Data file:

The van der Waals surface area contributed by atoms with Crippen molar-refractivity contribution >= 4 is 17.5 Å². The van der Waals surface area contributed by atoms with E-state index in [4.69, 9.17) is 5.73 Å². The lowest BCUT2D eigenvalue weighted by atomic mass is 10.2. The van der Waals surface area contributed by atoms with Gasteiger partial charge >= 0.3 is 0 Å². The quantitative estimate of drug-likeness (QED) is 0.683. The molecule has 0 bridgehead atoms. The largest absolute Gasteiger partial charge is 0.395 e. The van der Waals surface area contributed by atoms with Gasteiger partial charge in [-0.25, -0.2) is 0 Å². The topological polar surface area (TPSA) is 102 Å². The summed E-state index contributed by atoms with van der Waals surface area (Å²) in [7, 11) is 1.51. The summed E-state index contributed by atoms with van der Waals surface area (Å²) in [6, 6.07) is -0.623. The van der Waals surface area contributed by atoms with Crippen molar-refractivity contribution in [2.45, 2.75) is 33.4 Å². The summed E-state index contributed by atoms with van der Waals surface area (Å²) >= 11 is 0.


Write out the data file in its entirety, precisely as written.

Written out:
The van der Waals surface area contributed by atoms with Crippen molar-refractivity contribution >= 4 is 17.5 Å². The van der Waals surface area contributed by atoms with E-state index in [4.69, 9.17) is 5.73 Å². The lowest BCUT2D eigenvalue weighted by atomic mass is 10.2. The van der Waals surface area contributed by atoms with Gasteiger partial charge >= 0.3 is 0 Å². The quantitative estimate of drug-likeness (QED) is 0.683. The molecule has 0 bridgehead atoms. The largest absolute Gasteiger partial charge is 0.395 e. The van der Waals surface area contributed by atoms with Gasteiger partial charge in [-0.25, -0.2) is 0 Å². The topological polar surface area (TPSA) is 102 Å². The summed E-state index contributed by atoms with van der Waals surface area (Å²) in [7, 11) is 1.51. The summed E-state index contributed by atoms with van der Waals surface area (Å²) in [6, 6.07) is -0.623. The van der Waals surface area contributed by atoms with Crippen molar-refractivity contribution in [2.45, 2.75) is 33.4 Å². The summed E-state index contributed by atoms with van der Waals surface area (Å²) >= 11 is 0.